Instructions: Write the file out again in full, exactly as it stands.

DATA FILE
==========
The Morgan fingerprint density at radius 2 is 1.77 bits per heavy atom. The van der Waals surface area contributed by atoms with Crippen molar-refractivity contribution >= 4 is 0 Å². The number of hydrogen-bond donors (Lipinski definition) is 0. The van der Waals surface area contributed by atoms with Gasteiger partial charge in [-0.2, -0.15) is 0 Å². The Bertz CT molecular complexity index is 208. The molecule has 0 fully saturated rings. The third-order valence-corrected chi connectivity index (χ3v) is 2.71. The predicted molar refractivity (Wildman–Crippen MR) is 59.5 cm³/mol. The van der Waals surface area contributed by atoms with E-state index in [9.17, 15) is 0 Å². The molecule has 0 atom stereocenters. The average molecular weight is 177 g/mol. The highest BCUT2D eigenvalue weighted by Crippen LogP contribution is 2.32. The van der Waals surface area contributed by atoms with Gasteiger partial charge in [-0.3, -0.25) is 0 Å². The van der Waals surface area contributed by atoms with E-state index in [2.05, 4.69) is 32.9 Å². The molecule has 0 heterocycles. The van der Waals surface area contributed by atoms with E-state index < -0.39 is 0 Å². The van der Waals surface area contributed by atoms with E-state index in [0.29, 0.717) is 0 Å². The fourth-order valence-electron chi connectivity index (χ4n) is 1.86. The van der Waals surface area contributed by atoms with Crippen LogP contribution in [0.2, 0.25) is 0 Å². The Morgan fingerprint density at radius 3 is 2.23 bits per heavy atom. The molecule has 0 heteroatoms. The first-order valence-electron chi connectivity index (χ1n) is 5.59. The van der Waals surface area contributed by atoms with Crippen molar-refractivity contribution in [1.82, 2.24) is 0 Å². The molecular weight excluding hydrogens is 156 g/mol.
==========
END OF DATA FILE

The Morgan fingerprint density at radius 2 is 1.77 bits per heavy atom. The van der Waals surface area contributed by atoms with Crippen molar-refractivity contribution >= 4 is 0 Å². The number of hydrogen-bond donors (Lipinski definition) is 0. The van der Waals surface area contributed by atoms with Gasteiger partial charge in [-0.2, -0.15) is 0 Å². The Bertz CT molecular complexity index is 208. The molecule has 0 fully saturated rings. The third-order valence-corrected chi connectivity index (χ3v) is 2.71. The predicted molar refractivity (Wildman–Crippen MR) is 59.5 cm³/mol. The van der Waals surface area contributed by atoms with E-state index in [9.17, 15) is 0 Å². The molecule has 0 atom stereocenters. The average molecular weight is 177 g/mol. The highest BCUT2D eigenvalue weighted by Crippen LogP contribution is 2.32. The van der Waals surface area contributed by atoms with Gasteiger partial charge in [-0.3, -0.25) is 0 Å². The van der Waals surface area contributed by atoms with E-state index in [2.05, 4.69) is 32.9 Å². The molecule has 0 heterocycles. The van der Waals surface area contributed by atoms with E-state index < -0.39 is 0 Å². The van der Waals surface area contributed by atoms with E-state index in [0.29, 0.717) is 0 Å². The fourth-order valence-electron chi connectivity index (χ4n) is 1.86. The van der Waals surface area contributed by atoms with Crippen LogP contribution in [0.2, 0.25) is 0 Å². The Morgan fingerprint density at radius 3 is 2.23 bits per heavy atom. The molecule has 0 heteroatoms. The first-order valence-electron chi connectivity index (χ1n) is 5.59. The van der Waals surface area contributed by atoms with Crippen molar-refractivity contribution in [1.82, 2.24) is 0 Å². The molecular weight excluding hydrogens is 156 g/mol.